“Deeded” and “Titled”
In deeded and titled fractional arrangements, the participants are listed on the legal title to the property. The property that is deeded may be a single home, multiple homes, or a multi-unit resort. The advantages of deeded fractional ownership are typically exaggerated, and the disadvantages are rarely appreciated. Compared with other equity fractional vacation arrangements, the advantage of deeded ownership is superior tax treatment for U.S. taxpayers who own U.S. fractional property, but this advantage only exists if all the fractional owners use the property exclusively as a residence. Other supposed advantages, such as better resale value, more owner control, and lower risk, are illusions. Moreover, deeded ownership has some significant disadvantages compared with other types of equity fractionals. Inadequate or improperly prepared fractional ownership documents (or worse, no documents at all) cause much more significant and expensive problems in deeded ownership than in non-deeded ownership. Deeded arrangements also have more cumbersome financing and resale procedures, and higher liability risks. If the shared property is not within a country with a quick, inexpensive and efficient system for transferring ownership and a well-developed non-judicial enforcement system, deeded ownership should be avoided.
“Condominium Hotels”, “Condo Hotels”, and “Condotels”
The terms “condominium hotels”, “condo hotels”, and “condotels” usually describe a hotel that has been subdivided into condominiums, where each owner owns the entirety of a specific condominium. Management operates the hotel and shares the proceeds with the condominium owner, who can also use the property him/herself, sometimes free of charge and sometimes for a fee. When there is only one owner per condo, these arrangements are not fractional ownership. But the terms are sometimes used to describe a hotel that has not been subdivided, where the owners own a percentage of the whole development rather than the entirety of a specific room or suite. When used in this way, the terms describe a type of fractional ownership, but the arrangement does not actually involve a condominium.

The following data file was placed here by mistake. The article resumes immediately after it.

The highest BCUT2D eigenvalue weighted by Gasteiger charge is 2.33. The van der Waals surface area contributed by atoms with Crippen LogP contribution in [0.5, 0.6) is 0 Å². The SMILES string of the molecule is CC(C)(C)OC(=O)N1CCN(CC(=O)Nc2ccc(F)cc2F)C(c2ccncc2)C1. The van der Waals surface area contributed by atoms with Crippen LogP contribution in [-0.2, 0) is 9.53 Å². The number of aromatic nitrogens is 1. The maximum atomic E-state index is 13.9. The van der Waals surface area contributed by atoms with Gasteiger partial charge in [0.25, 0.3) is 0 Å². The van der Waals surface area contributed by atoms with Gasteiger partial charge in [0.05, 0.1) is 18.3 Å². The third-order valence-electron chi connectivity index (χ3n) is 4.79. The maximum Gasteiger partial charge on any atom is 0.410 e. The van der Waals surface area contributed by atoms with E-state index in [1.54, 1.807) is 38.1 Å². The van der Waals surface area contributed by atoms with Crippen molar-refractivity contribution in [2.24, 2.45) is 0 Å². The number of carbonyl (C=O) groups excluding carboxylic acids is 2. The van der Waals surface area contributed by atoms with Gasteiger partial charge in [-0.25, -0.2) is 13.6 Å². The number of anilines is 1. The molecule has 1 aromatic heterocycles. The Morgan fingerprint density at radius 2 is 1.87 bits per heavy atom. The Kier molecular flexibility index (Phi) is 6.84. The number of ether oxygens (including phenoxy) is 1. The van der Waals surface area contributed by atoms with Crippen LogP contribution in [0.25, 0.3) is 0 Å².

About The Author
Andy Sirkin has focused on fractional real estate projects since 1985, and has been involved in the creation of projects throughout the United States, as well as Europe, and Central and South America, ranging in size from a single house or condominium up to hundreds of factional interests. This breadth of experience allows the firm to draw on a huge library of fractional project documentation as well as extensive knowledge of marketing and registration requirements for virtually any location where a project might be located or potentially marketed. Andy is the author of two books as well as numerous published articles, and has compiled a searchable disk containing the complete text and a summary of fractional ownership law for all 50 U.S. states. He has also created an extensive library of instructional material for fractional developers, brokers, and buyers, available at sirkinfractionallawyers.com. He is an accredited instructor with the California Department of Real Estate, and frequently conducts workshops and appears at conferences throughout the world. He currently splits his time between offices in Paris and San Francisco, and can be contacted via our contact form.